The Dark Ages typically refers to a period between the 5th and 14th centuries, during which human enlightenment fell off a precipice.
Sandwiched between the fall of Rome and the arrival of the Renaissance, these Early Middle Ages are associated with predatory feudal systems; constant religious conflicts; declines in trade, population growth and record-keeping; and high infant mortality rates. As The Economist once put it, parents displayed a relative lack of interest in their children.
It was a shitty time to be alive, all told. But some historians (led by Harvard’s medieval expert Michael McCormick) contend that it was the very worst time to have ever lived. What puts the era over the top? A series of natural disasters that put the “dark” in Dark Ages — in either early 536 or late 535, a cataclysmic volcanic eruption spewed sulfur into the atmosphere, creating a veil that blotted out the sun for well over a year.
During the ensuing volcanic winter, all of Europe, the Middle East and regions as far away as China experienced constant daytime darkness. Summer temperatures dropped, on average, by 4.5 degrees Fahrenheit. Crops never reached harvest, and millions died as a result of famine. To those alive at the time, it must’ve felt like the world was ending.
Journals from scribes in Constantinople, then the seat of the Byzantine Empire and the most powerful city-state in the West, describe seasons that “seem to be all jumbled up together,” a moon that appeared “empty of splendor” and a sky “blended with alien elements.”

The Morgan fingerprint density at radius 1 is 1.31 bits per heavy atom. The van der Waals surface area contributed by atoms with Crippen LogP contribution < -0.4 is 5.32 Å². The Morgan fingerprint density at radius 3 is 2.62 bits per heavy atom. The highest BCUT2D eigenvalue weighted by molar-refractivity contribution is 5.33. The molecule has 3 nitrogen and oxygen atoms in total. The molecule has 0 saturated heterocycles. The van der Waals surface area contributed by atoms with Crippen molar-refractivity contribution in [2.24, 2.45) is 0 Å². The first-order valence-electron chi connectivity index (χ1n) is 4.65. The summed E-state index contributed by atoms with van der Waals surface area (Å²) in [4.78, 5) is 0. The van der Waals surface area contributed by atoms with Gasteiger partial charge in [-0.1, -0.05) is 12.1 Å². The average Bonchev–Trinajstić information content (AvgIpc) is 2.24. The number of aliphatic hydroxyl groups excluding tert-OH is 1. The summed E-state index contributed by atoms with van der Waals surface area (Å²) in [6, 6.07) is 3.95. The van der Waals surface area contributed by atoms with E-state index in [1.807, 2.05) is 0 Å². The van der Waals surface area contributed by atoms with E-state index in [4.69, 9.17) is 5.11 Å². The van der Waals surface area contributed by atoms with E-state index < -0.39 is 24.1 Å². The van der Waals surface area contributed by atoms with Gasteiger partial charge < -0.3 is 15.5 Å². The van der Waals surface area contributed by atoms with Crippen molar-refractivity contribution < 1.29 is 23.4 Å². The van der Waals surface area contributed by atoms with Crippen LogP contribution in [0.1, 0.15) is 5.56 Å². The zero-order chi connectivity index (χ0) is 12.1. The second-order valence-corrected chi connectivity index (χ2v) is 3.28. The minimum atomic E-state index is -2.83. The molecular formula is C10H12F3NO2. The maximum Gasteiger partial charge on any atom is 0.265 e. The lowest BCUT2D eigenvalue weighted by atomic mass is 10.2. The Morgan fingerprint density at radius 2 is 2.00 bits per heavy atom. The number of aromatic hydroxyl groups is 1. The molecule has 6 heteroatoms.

The eruption is believed to have originated in Iceland or North America. Climate researchers came to the conclusion by cross-referencing tree ring studies (Irish oak hit a noticeable growth snag in the late 530s) with ice cores that contain 2,000 years of data on snowfall, dust storms and human influence.
A few years ago, an ice core dated 536 from the Swiss Alps showed microscopic particles of volcanic glass. This put an end to older, more fantastical theories about what exactly happened in the decade (at one point, scientists had considered that Earth was rocked by multiple comets). They haven’t been able to say for certain that the eruption originated in Iceland, but given the moody island’s geological track record, and the path that the debris took as it entered the atmosphere, it’s a pretty safe bet.
If even down in modern-day Turkey, scribes reported they were unable to see their shadows at high noon, we can only imagine the horror of living through the volcanic winter in Britain or Scandinavia. This might explain why vikings of the day sacrificed hoards of gold; living in endless darkness, they were begging their gods to take pity on them with a sacrifice of treasure.
It’s become common for Twitter personalities to claim in a casual/sardonic tone that we’re living through the worst time in human history. But the 540s firmly knock the 2020s out of the running. As if one volcanic eruption weren’t enough, the world weathered another one in late 539, and yet another in 547. All told, the events kept summer temperatures below normal for a century.
Oh, and the sorry souls of the time had a pandemic to deal with of their own, too. In 541, the Plague of Justinian (an early iteration of the bubonic plague) arrived, killing tens of millions of people, about half of the world’s known population at the time.
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